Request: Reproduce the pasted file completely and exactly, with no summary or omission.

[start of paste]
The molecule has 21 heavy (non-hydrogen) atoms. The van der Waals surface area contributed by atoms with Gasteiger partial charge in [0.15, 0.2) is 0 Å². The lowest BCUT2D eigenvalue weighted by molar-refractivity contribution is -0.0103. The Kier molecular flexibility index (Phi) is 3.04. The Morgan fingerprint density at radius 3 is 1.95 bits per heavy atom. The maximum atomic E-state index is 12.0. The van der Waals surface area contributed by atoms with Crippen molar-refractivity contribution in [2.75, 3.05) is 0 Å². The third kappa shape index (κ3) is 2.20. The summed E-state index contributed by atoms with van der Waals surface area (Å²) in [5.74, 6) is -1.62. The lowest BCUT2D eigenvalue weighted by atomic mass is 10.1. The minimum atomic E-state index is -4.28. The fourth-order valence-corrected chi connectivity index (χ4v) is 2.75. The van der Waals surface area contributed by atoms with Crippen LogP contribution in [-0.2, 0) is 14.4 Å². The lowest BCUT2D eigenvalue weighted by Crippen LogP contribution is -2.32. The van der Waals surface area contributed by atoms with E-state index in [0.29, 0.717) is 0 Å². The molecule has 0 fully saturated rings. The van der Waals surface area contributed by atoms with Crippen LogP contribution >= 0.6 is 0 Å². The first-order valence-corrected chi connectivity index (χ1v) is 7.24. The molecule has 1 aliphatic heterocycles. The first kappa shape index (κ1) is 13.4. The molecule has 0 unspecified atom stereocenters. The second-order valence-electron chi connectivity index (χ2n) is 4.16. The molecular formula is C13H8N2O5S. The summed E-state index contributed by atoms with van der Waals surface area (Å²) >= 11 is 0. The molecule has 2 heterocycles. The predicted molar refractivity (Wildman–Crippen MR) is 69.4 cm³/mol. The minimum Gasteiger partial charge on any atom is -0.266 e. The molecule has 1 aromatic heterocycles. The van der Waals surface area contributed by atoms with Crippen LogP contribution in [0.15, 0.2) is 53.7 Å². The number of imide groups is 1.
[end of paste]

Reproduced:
The molecule has 21 heavy (non-hydrogen) atoms. The van der Waals surface area contributed by atoms with Gasteiger partial charge in [0.15, 0.2) is 0 Å². The lowest BCUT2D eigenvalue weighted by molar-refractivity contribution is -0.0103. The Kier molecular flexibility index (Phi) is 3.04. The Morgan fingerprint density at radius 3 is 1.95 bits per heavy atom. The maximum atomic E-state index is 12.0. The van der Waals surface area contributed by atoms with Crippen molar-refractivity contribution in [2.75, 3.05) is 0 Å². The third kappa shape index (κ3) is 2.20. The summed E-state index contributed by atoms with van der Waals surface area (Å²) in [5.74, 6) is -1.62. The lowest BCUT2D eigenvalue weighted by atomic mass is 10.1. The minimum atomic E-state index is -4.28. The fourth-order valence-corrected chi connectivity index (χ4v) is 2.75. The van der Waals surface area contributed by atoms with Crippen LogP contribution in [-0.2, 0) is 14.4 Å². The lowest BCUT2D eigenvalue weighted by Crippen LogP contribution is -2.32. The van der Waals surface area contributed by atoms with E-state index in [0.29, 0.717) is 0 Å². The molecule has 0 fully saturated rings. The van der Waals surface area contributed by atoms with Crippen LogP contribution >= 0.6 is 0 Å². The first-order valence-corrected chi connectivity index (χ1v) is 7.24. The molecule has 1 aliphatic heterocycles. The first kappa shape index (κ1) is 13.4. The molecule has 0 unspecified atom stereocenters. The second-order valence-electron chi connectivity index (χ2n) is 4.16. The molecular formula is C13H8N2O5S. The summed E-state index contributed by atoms with van der Waals surface area (Å²) >= 11 is 0. The molecule has 2 heterocycles. The predicted molar refractivity (Wildman–Crippen MR) is 69.4 cm³/mol. The minimum Gasteiger partial charge on any atom is -0.266 e. The molecule has 1 aromatic heterocycles. The van der Waals surface area contributed by atoms with Crippen LogP contribution in [0.15, 0.2) is 53.7 Å². The number of imide groups is 1.